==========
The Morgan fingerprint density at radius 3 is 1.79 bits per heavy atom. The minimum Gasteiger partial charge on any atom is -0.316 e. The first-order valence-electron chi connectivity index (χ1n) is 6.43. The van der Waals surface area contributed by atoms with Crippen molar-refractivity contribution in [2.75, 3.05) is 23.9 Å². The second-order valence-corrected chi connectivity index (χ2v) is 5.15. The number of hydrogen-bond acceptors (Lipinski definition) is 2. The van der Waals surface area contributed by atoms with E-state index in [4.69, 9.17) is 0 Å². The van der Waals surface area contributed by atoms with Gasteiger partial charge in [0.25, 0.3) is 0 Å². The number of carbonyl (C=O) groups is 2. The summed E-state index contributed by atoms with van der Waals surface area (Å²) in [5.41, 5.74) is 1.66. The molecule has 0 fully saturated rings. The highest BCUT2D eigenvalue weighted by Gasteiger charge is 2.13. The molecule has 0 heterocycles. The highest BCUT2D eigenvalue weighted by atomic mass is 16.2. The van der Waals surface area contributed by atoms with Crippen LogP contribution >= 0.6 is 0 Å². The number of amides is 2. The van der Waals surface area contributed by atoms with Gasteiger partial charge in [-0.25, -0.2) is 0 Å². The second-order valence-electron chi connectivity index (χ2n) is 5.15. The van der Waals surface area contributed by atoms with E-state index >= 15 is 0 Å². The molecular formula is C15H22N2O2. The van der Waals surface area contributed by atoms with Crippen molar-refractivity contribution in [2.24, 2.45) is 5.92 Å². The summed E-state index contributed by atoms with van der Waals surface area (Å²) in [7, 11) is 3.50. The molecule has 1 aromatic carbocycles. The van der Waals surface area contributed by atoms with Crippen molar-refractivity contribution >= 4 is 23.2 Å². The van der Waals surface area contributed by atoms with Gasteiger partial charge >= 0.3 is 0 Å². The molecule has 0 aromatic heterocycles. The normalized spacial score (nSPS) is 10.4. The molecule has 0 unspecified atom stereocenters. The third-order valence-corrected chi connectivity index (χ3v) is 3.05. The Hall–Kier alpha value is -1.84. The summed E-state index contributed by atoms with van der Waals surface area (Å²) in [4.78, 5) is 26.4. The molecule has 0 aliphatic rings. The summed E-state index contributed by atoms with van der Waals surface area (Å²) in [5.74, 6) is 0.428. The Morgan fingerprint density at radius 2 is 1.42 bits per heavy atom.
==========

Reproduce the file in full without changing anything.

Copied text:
The Morgan fingerprint density at radius 3 is 1.79 bits per heavy atom. The minimum Gasteiger partial charge on any atom is -0.316 e. The first-order valence-electron chi connectivity index (χ1n) is 6.43. The van der Waals surface area contributed by atoms with Crippen molar-refractivity contribution in [2.75, 3.05) is 23.9 Å². The second-order valence-corrected chi connectivity index (χ2v) is 5.15. The number of hydrogen-bond acceptors (Lipinski definition) is 2. The van der Waals surface area contributed by atoms with E-state index in [4.69, 9.17) is 0 Å². The van der Waals surface area contributed by atoms with Gasteiger partial charge in [0.25, 0.3) is 0 Å². The number of carbonyl (C=O) groups is 2. The summed E-state index contributed by atoms with van der Waals surface area (Å²) in [5.41, 5.74) is 1.66. The molecule has 0 fully saturated rings. The highest BCUT2D eigenvalue weighted by Gasteiger charge is 2.13. The molecule has 0 heterocycles. The highest BCUT2D eigenvalue weighted by atomic mass is 16.2. The van der Waals surface area contributed by atoms with Crippen LogP contribution >= 0.6 is 0 Å². The number of amides is 2. The van der Waals surface area contributed by atoms with Gasteiger partial charge in [-0.25, -0.2) is 0 Å². The second-order valence-electron chi connectivity index (χ2n) is 5.15. The van der Waals surface area contributed by atoms with E-state index >= 15 is 0 Å². The molecular formula is C15H22N2O2. The van der Waals surface area contributed by atoms with Crippen molar-refractivity contribution in [2.24, 2.45) is 5.92 Å². The summed E-state index contributed by atoms with van der Waals surface area (Å²) in [7, 11) is 3.50. The molecule has 1 aromatic carbocycles. The van der Waals surface area contributed by atoms with Crippen molar-refractivity contribution >= 4 is 23.2 Å². The van der Waals surface area contributed by atoms with Gasteiger partial charge >= 0.3 is 0 Å². The molecule has 0 aromatic heterocycles. The normalized spacial score (nSPS) is 10.4. The molecule has 0 unspecified atom stereocenters. The third-order valence-corrected chi connectivity index (χ3v) is 3.05. The Hall–Kier alpha value is -1.84. The summed E-state index contributed by atoms with van der Waals surface area (Å²) in [4.78, 5) is 26.4. The molecule has 0 aliphatic rings. The summed E-state index contributed by atoms with van der Waals surface area (Å²) in [5.74, 6) is 0.428. The Morgan fingerprint density at radius 2 is 1.42 bits per heavy atom.